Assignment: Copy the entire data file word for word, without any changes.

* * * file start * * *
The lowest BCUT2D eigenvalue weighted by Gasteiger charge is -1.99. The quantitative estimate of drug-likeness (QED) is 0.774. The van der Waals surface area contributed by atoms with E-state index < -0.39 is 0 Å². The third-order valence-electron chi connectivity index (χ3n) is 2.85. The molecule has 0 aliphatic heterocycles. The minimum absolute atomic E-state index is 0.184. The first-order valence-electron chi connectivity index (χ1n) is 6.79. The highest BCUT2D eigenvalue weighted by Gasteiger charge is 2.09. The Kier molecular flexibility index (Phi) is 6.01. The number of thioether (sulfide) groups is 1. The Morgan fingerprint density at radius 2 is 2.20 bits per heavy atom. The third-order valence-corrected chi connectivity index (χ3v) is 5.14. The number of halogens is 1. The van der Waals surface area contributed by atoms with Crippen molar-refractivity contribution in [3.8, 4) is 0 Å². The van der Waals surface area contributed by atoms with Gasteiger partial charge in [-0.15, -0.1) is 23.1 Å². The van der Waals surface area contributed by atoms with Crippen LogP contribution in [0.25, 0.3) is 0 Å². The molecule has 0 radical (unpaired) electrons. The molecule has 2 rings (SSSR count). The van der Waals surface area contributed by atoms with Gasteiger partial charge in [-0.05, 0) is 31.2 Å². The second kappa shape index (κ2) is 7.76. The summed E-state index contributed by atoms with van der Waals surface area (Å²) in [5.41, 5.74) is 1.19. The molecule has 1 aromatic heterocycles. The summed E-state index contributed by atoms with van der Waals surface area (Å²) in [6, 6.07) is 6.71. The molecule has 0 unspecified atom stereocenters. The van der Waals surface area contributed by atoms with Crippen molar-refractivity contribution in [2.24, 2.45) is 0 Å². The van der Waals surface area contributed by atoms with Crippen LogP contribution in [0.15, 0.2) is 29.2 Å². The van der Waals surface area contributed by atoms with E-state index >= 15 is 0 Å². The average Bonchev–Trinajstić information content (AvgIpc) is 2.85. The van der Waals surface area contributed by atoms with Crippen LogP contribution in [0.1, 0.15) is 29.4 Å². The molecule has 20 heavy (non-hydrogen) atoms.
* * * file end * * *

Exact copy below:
The lowest BCUT2D eigenvalue weighted by Gasteiger charge is -1.99. The quantitative estimate of drug-likeness (QED) is 0.774. The van der Waals surface area contributed by atoms with E-state index < -0.39 is 0 Å². The third-order valence-electron chi connectivity index (χ3n) is 2.85. The molecule has 0 aliphatic heterocycles. The minimum absolute atomic E-state index is 0.184. The first-order valence-electron chi connectivity index (χ1n) is 6.79. The highest BCUT2D eigenvalue weighted by Gasteiger charge is 2.09. The Kier molecular flexibility index (Phi) is 6.01. The number of thioether (sulfide) groups is 1. The Morgan fingerprint density at radius 2 is 2.20 bits per heavy atom. The third-order valence-corrected chi connectivity index (χ3v) is 5.14. The number of halogens is 1. The van der Waals surface area contributed by atoms with Crippen molar-refractivity contribution in [3.8, 4) is 0 Å². The van der Waals surface area contributed by atoms with Gasteiger partial charge in [-0.15, -0.1) is 23.1 Å². The van der Waals surface area contributed by atoms with Crippen LogP contribution in [0.25, 0.3) is 0 Å². The molecule has 0 radical (unpaired) electrons. The molecule has 2 rings (SSSR count). The van der Waals surface area contributed by atoms with Gasteiger partial charge in [-0.05, 0) is 31.2 Å². The second kappa shape index (κ2) is 7.76. The summed E-state index contributed by atoms with van der Waals surface area (Å²) in [5.41, 5.74) is 1.19. The molecule has 1 aromatic heterocycles. The summed E-state index contributed by atoms with van der Waals surface area (Å²) in [6, 6.07) is 6.71. The molecule has 0 unspecified atom stereocenters. The van der Waals surface area contributed by atoms with Crippen molar-refractivity contribution in [2.24, 2.45) is 0 Å². The van der Waals surface area contributed by atoms with Crippen LogP contribution in [0.15, 0.2) is 29.2 Å². The van der Waals surface area contributed by atoms with E-state index >= 15 is 0 Å². The average Bonchev–Trinajstić information content (AvgIpc) is 2.85. The van der Waals surface area contributed by atoms with Crippen LogP contribution in [0.1, 0.15) is 29.4 Å². The molecule has 20 heavy (non-hydrogen) atoms.